finance

Brexit’s ‘done’, what will we talk about now?


What are we all going to talk about now? For three years, Brexit has dominated conversation. Now there is a gaping hole where the Irish backstop used to be.

No one will have just returned from a People’s Vote march. Remainer friends will not be falling out over whether to back the revocation of Article 50 without a referendum or whether the Norway option wouldn’t be better.

Anyone who had the chance of securing another European citizenship has already got it. It no longer feels quite so urgent whether the Russians did fix the referendum or if Cambridge Analytica transmitted Brexity thoughts directly into our subconscious.

With the threat of a no-deal exit pushed back at least to the end of 2020, we can’t even discuss emergency stockpiling. It will be nice to get the spare room back. God knows what I’m going to do with all those tinned tomatoes.

It turns out that, at least in conversational terms, Boris Johnson really could get Brexit done. Already you feel it dropping out of the debate. Admittedly, I live in deepest Remainia, where the grief levels are palpable and posters of Donald Tusk are wedged into dressing-table mirrors.

But even three years on, there was always at least one person at every gathering who still wanted to share. Until last week, barely a weekend went by without someone raising the issue; now it is already just a fact of life.

Leavers used to mock what they called Brexit Derangement Syndrome, although, to be fair, it seemed to claim victims on both sides of the argument. Now we will have Brexit Withdrawal Syndrome, where we try to remember what we chewed over before 2016.

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What did we use to talk about? Was it movies? Have there been any films since Brexit? I think there was a Scorsese one called The Irishman, about a guy trying to get a European passport. We could, I suppose, start watching Love Island or return to recommending box sets to each other. Have you seen Top Boy? No, neither have we.

This is not going to be easy. If it’s back to discussing house prices and children’s education again, I’m through that cycle. The spawn are all but done with school and the next house move is so far away that it is likely to involve downsizing and stairlifts.

With the defeat of Jeremy Corbyn, we won’t be able to listen to our wealthy friends telling us to which country they might move their money. On the upside, we won’t have to keep pretending that we are angst-ridden about inheritances now that wanting to leave money to your children is no longer a sign of dangerous bourgeois revisionism.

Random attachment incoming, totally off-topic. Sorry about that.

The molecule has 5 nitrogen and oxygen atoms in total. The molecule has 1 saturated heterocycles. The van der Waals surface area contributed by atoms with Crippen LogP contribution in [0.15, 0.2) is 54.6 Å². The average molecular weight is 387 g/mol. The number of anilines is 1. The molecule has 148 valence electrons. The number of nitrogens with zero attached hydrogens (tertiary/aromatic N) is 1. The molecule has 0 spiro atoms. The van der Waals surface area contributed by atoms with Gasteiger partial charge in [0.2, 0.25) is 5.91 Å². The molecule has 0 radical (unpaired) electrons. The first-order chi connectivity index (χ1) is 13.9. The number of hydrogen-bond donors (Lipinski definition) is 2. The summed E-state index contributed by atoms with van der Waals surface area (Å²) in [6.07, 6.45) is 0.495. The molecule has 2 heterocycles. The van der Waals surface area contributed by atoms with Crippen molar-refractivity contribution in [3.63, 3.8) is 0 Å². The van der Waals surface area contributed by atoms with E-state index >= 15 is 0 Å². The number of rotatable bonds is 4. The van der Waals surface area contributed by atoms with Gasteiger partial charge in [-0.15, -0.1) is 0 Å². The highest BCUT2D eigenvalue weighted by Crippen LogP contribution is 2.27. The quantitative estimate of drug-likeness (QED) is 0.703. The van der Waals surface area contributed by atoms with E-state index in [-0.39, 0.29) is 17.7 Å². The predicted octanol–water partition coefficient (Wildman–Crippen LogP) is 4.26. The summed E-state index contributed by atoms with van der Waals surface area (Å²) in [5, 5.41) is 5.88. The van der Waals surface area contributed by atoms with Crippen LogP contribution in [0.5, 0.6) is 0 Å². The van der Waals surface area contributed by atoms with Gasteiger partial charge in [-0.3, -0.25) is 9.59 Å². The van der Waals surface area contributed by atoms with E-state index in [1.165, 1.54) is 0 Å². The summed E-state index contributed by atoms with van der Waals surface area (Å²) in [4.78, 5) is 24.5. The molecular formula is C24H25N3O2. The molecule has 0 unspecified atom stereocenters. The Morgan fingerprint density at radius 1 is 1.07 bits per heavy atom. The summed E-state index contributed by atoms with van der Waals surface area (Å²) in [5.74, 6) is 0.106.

It is really quite hard to remember the time when politics seemed dull and when conversation meandered lightly across life. Brexit was before even Trump, in an era when Obama was president and British political leaders seemed decidedly vanilla.

Of course, those who supported Brexit often lacked that same sense of contentment but they did not escape the past three years of debate either.

There are, I know, people who are limbering up for round two of the Brexit conversation. But “we told you so” cannot inflame the same passion — especially between Remain voters — as was ignited when people still believed the entire process could be stopped.

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Others will have signed up to the Rejoin campaign but I’ve earmarked 2039 for that conversation and don’t want to ruin it. I suppose we could talk about the environment but how animated can you get about plastic bags and new boilers?

Obsessives will always find ways to discuss politics but Brexit brought it to so many otherwise happy tables. Normal people talked about Brexit until everyone went a bit doolally. We were spoiled for conversation.

If we tired of Brexit, we still had Corbyn. Soon we won’t even have him, though some of us are finding ways to bear up under the loss.

The truth, as so many of us discovered, is that there is an upside to politics being dull, to dreary contentment and lands that don’t need heroes. It may not make for lively conversation but it is better for the blood pressure.

Happy New Year.

Follow Robert on Twitter @robertshrimsley or email him at robert.shrimsley@ft.com

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